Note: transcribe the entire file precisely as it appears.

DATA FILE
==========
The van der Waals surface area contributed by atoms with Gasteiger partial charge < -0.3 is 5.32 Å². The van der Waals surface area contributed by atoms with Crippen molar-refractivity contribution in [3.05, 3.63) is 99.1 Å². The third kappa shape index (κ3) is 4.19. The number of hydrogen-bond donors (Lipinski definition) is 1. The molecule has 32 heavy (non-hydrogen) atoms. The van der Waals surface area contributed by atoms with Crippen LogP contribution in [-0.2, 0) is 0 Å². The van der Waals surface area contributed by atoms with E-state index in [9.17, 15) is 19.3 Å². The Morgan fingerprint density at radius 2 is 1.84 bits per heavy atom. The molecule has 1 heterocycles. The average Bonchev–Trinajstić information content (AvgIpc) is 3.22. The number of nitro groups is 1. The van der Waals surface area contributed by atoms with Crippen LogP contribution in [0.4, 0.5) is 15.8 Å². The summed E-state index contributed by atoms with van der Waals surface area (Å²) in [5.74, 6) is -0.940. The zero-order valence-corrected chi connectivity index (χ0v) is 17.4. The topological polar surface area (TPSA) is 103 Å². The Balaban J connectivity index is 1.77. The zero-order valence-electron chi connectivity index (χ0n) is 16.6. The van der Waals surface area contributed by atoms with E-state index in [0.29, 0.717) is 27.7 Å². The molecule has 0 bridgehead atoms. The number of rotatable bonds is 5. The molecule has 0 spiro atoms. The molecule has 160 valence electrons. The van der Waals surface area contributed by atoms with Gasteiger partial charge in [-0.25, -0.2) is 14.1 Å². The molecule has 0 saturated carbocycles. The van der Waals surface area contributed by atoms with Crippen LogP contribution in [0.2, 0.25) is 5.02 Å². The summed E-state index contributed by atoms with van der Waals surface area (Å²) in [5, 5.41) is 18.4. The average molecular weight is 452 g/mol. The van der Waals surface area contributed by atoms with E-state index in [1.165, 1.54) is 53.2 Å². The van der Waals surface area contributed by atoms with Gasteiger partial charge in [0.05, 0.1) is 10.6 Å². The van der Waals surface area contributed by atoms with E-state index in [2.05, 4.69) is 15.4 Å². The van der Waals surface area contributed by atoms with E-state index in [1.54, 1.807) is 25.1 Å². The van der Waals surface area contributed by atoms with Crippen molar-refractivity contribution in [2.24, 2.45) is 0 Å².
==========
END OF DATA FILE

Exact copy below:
The van der Waals surface area contributed by atoms with Gasteiger partial charge < -0.3 is 5.32 Å². The van der Waals surface area contributed by atoms with Crippen molar-refractivity contribution in [3.05, 3.63) is 99.1 Å². The third kappa shape index (κ3) is 4.19. The number of hydrogen-bond donors (Lipinski definition) is 1. The molecule has 32 heavy (non-hydrogen) atoms. The van der Waals surface area contributed by atoms with Crippen LogP contribution in [-0.2, 0) is 0 Å². The van der Waals surface area contributed by atoms with E-state index in [9.17, 15) is 19.3 Å². The Morgan fingerprint density at radius 2 is 1.84 bits per heavy atom. The molecule has 1 heterocycles. The average Bonchev–Trinajstić information content (AvgIpc) is 3.22. The number of nitro groups is 1. The van der Waals surface area contributed by atoms with Crippen LogP contribution in [0.4, 0.5) is 15.8 Å². The summed E-state index contributed by atoms with van der Waals surface area (Å²) in [5.74, 6) is -0.940. The zero-order valence-corrected chi connectivity index (χ0v) is 17.4. The topological polar surface area (TPSA) is 103 Å². The Balaban J connectivity index is 1.77. The zero-order valence-electron chi connectivity index (χ0n) is 16.6. The van der Waals surface area contributed by atoms with E-state index in [0.29, 0.717) is 27.7 Å². The molecule has 0 bridgehead atoms. The number of rotatable bonds is 5. The molecule has 0 spiro atoms. The molecule has 160 valence electrons. The van der Waals surface area contributed by atoms with Gasteiger partial charge in [-0.25, -0.2) is 14.1 Å². The molecule has 0 saturated carbocycles. The van der Waals surface area contributed by atoms with Crippen LogP contribution in [0.2, 0.25) is 5.02 Å². The summed E-state index contributed by atoms with van der Waals surface area (Å²) in [5, 5.41) is 18.4. The average molecular weight is 452 g/mol. The van der Waals surface area contributed by atoms with E-state index in [1.165, 1.54) is 53.2 Å². The van der Waals surface area contributed by atoms with Gasteiger partial charge in [0.05, 0.1) is 10.6 Å². The van der Waals surface area contributed by atoms with E-state index in [2.05, 4.69) is 15.4 Å². The van der Waals surface area contributed by atoms with E-state index in [1.54, 1.807) is 25.1 Å². The van der Waals surface area contributed by atoms with Crippen molar-refractivity contribution in [2.24, 2.45) is 0 Å².